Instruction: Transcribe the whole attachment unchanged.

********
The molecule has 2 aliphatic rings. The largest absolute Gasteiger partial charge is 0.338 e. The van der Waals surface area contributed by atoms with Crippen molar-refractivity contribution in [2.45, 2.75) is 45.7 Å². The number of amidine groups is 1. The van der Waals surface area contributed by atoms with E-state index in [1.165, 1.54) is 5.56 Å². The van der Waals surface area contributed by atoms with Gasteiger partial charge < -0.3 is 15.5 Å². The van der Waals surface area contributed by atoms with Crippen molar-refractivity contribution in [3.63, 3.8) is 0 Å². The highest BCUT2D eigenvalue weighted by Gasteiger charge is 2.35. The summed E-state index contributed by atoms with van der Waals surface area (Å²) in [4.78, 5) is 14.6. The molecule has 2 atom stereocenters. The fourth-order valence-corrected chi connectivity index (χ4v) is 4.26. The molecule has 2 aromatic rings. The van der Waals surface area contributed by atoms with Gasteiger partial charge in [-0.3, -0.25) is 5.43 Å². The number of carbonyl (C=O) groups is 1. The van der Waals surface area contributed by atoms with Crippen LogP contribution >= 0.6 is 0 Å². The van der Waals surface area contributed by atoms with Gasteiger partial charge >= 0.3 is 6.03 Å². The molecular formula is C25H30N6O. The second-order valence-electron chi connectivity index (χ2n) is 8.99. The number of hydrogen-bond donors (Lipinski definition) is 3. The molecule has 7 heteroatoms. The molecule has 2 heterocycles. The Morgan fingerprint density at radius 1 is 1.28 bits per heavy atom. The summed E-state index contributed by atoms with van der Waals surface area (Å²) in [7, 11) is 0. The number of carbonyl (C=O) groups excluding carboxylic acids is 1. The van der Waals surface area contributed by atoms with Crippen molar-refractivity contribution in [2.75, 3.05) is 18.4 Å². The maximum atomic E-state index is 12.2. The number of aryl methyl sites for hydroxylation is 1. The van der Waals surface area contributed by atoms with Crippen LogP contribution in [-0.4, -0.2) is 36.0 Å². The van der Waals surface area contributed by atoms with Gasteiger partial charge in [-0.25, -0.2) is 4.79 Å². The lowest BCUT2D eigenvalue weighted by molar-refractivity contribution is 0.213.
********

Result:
The molecule has 2 aliphatic rings. The largest absolute Gasteiger partial charge is 0.338 e. The van der Waals surface area contributed by atoms with Crippen molar-refractivity contribution in [2.45, 2.75) is 45.7 Å². The number of amidine groups is 1. The van der Waals surface area contributed by atoms with E-state index in [1.165, 1.54) is 5.56 Å². The van der Waals surface area contributed by atoms with Gasteiger partial charge < -0.3 is 15.5 Å². The van der Waals surface area contributed by atoms with Crippen molar-refractivity contribution in [3.63, 3.8) is 0 Å². The highest BCUT2D eigenvalue weighted by Gasteiger charge is 2.35. The summed E-state index contributed by atoms with van der Waals surface area (Å²) in [4.78, 5) is 14.6. The molecule has 2 atom stereocenters. The fourth-order valence-corrected chi connectivity index (χ4v) is 4.26. The molecule has 2 aromatic rings. The van der Waals surface area contributed by atoms with Gasteiger partial charge in [-0.3, -0.25) is 5.43 Å². The number of carbonyl (C=O) groups is 1. The van der Waals surface area contributed by atoms with Crippen LogP contribution >= 0.6 is 0 Å². The van der Waals surface area contributed by atoms with Gasteiger partial charge >= 0.3 is 6.03 Å². The molecular formula is C25H30N6O. The second-order valence-electron chi connectivity index (χ2n) is 8.99. The number of hydrogen-bond donors (Lipinski definition) is 3. The molecule has 7 heteroatoms. The molecule has 2 heterocycles. The Morgan fingerprint density at radius 1 is 1.28 bits per heavy atom. The summed E-state index contributed by atoms with van der Waals surface area (Å²) in [7, 11) is 0. The number of carbonyl (C=O) groups excluding carboxylic acids is 1. The van der Waals surface area contributed by atoms with Crippen molar-refractivity contribution in [2.75, 3.05) is 18.4 Å². The maximum atomic E-state index is 12.2. The number of aryl methyl sites for hydroxylation is 1. The van der Waals surface area contributed by atoms with Crippen LogP contribution in [-0.4, -0.2) is 36.0 Å². The van der Waals surface area contributed by atoms with Gasteiger partial charge in [-0.25, -0.2) is 4.79 Å². The lowest BCUT2D eigenvalue weighted by molar-refractivity contribution is 0.213.